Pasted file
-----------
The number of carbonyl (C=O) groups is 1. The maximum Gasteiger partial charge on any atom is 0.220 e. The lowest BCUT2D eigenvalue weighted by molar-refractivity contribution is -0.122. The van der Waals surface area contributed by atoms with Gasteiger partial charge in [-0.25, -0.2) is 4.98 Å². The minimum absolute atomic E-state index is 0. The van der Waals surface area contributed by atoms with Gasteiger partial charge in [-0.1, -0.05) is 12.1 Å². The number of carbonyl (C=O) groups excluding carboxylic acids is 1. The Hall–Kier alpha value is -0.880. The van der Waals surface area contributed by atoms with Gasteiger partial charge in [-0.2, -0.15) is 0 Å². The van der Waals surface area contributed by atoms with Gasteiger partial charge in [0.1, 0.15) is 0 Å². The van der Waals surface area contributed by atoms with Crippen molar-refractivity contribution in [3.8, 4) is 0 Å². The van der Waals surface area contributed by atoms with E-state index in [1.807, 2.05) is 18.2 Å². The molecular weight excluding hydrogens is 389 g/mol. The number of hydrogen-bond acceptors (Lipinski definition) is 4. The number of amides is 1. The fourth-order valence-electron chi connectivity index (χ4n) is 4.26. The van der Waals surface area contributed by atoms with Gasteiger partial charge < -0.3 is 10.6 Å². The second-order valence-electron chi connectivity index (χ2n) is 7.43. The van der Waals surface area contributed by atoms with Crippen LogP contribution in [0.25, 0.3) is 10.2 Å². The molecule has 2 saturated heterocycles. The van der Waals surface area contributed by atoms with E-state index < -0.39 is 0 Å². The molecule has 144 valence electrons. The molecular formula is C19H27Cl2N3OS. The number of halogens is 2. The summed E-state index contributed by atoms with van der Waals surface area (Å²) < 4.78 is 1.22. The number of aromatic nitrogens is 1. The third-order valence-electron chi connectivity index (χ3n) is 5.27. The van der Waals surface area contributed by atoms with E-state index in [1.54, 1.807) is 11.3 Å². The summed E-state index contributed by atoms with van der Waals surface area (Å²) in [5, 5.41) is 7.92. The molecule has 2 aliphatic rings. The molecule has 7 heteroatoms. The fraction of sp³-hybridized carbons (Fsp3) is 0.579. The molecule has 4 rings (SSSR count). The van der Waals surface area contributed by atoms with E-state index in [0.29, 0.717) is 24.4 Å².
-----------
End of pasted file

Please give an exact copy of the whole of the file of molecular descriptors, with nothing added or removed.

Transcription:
The number of carbonyl (C=O) groups is 1. The maximum Gasteiger partial charge on any atom is 0.220 e. The lowest BCUT2D eigenvalue weighted by molar-refractivity contribution is -0.122. The van der Waals surface area contributed by atoms with Gasteiger partial charge in [-0.25, -0.2) is 4.98 Å². The minimum absolute atomic E-state index is 0. The van der Waals surface area contributed by atoms with Gasteiger partial charge in [-0.1, -0.05) is 12.1 Å². The number of carbonyl (C=O) groups excluding carboxylic acids is 1. The Hall–Kier alpha value is -0.880. The van der Waals surface area contributed by atoms with Gasteiger partial charge in [-0.2, -0.15) is 0 Å². The van der Waals surface area contributed by atoms with Gasteiger partial charge in [0.1, 0.15) is 0 Å². The van der Waals surface area contributed by atoms with Crippen molar-refractivity contribution in [3.8, 4) is 0 Å². The van der Waals surface area contributed by atoms with E-state index in [1.807, 2.05) is 18.2 Å². The molecular weight excluding hydrogens is 389 g/mol. The number of hydrogen-bond acceptors (Lipinski definition) is 4. The number of amides is 1. The fourth-order valence-electron chi connectivity index (χ4n) is 4.26. The van der Waals surface area contributed by atoms with Gasteiger partial charge < -0.3 is 10.6 Å². The second-order valence-electron chi connectivity index (χ2n) is 7.43. The van der Waals surface area contributed by atoms with Crippen LogP contribution in [0.25, 0.3) is 10.2 Å². The molecule has 2 saturated heterocycles. The van der Waals surface area contributed by atoms with E-state index < -0.39 is 0 Å². The molecule has 144 valence electrons. The molecular formula is C19H27Cl2N3OS. The number of halogens is 2. The summed E-state index contributed by atoms with van der Waals surface area (Å²) < 4.78 is 1.22. The number of aromatic nitrogens is 1. The third-order valence-electron chi connectivity index (χ3n) is 5.27. The van der Waals surface area contributed by atoms with E-state index in [1.54, 1.807) is 11.3 Å². The summed E-state index contributed by atoms with van der Waals surface area (Å²) in [5, 5.41) is 7.92. The molecule has 2 aliphatic rings. The molecule has 7 heteroatoms. The fraction of sp³-hybridized carbons (Fsp3) is 0.579. The molecule has 4 rings (SSSR count). The van der Waals surface area contributed by atoms with E-state index in [0.29, 0.717) is 24.4 Å².